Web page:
Battle of the Boyne (1690): A conflict of profound significance for Ireland.

Battle of Boyne Site, Oldbridge, Ireland

This evening, I am reporting on the site of the Battle of the Boyne in the Republic of Ireland. This was probably the most famous military encounter in Irish history. It took place on July 1st 1690, a battle between the armies of rival kings- James II and William III -and entailed aggregate forces of some 60,000 men, the largest conflict on Irish soil. The underlying cause of the battle was also manifested in battles in Scotland such as Killiecrankie (1689), Dunkeld (1689), Cromdale (1690) Sheriffmuir (1715), Glenshiel (1719), Prestonpans (1745) and Culloden (1746).

Some key facts:
  • Key driver was attempt by the deposed King James II of England (Catholic) to regain the throne which he lost in 1688 to his Dutch son-in-law, William of Orange. (Protestant)
  • James was deposed because of his Catholicism at a time when his people had converted to Protestantism.
  • In the background King Louis XIV of France was supporting the exiled James.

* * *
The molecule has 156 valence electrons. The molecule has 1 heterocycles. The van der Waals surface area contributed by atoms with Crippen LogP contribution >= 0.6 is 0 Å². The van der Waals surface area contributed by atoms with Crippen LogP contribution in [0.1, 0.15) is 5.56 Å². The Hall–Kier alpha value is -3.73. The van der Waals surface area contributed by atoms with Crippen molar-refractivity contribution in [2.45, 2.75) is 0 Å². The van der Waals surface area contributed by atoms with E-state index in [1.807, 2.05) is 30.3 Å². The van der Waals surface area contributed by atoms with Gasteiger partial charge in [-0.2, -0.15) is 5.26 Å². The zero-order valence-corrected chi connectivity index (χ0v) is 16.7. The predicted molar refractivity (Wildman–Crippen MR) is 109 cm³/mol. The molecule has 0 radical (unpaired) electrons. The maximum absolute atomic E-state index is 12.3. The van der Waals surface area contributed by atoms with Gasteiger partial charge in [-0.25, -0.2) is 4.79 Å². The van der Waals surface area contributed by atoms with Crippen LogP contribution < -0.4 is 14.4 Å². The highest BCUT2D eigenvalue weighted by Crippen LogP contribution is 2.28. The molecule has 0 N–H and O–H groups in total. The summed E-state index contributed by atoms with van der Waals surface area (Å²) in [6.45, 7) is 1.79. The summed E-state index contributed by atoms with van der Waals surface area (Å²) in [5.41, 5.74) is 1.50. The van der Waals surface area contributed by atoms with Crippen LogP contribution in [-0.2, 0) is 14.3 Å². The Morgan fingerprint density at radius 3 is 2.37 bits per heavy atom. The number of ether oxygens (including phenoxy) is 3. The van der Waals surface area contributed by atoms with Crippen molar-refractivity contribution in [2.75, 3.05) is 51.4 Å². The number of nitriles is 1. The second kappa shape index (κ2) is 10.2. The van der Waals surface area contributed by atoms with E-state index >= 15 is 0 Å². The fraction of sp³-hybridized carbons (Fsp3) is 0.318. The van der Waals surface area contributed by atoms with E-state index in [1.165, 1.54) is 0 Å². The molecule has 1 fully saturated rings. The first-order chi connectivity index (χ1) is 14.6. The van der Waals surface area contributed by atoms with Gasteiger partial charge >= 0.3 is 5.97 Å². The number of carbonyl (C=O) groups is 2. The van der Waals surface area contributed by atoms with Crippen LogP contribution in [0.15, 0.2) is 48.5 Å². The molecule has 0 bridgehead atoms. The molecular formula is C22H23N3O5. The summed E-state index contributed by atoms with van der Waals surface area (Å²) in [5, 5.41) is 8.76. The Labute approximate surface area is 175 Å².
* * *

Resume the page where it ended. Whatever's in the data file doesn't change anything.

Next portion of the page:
• The Jacobite army (King James) was some 25,000 strong. Mainly Irish but including 6,500 French infantry.
  • William’s army was about 36,000 strong and including a mix of Dutch, English, Danish, Huguenots and Ulster Protestants. On balance this was a well equipped, professional and seasoned fighting force..
  • Both armies had similar equipment and majority of troops were infantry.About one quarter of each army were mounted, cavalry and dragoons.
  • The River Boyne flows on an east-west alignment with Jacobites (supporters of James)  on south bank and Williamites on the north bank.
  • Williamites held the initiative and implemented a sound strategy. James’s vacillations resulted in unclear planning.
  • On the morning of battle the Williamite infantry crossed the river on a broad front followed later by 2000 infantry. A senior Williamite general, Schomberg, was killed in action.
  • In course of the battle there were engagements at Donore, Platin, Rossnaree, Roughgrange and Duleek Bridge.
  • William’s forces eventually prevailed. Total casualties were about 1500 killed or badly wounded of which two thirds were Jacobites.
This battle had a decisive influence on Irish politics the ramifications of which continue today.

At the site there is a visitor centre with information on the battle.Location is about 120 km south of Belfast and 55 km north of Dublin.

Replica weapon at battle site

Oldbridge House Visitor Centre

Battle of Boyne battle site.

Proxy for site of Oldbridge village at date of battle.

River Boyne, Oldbridge


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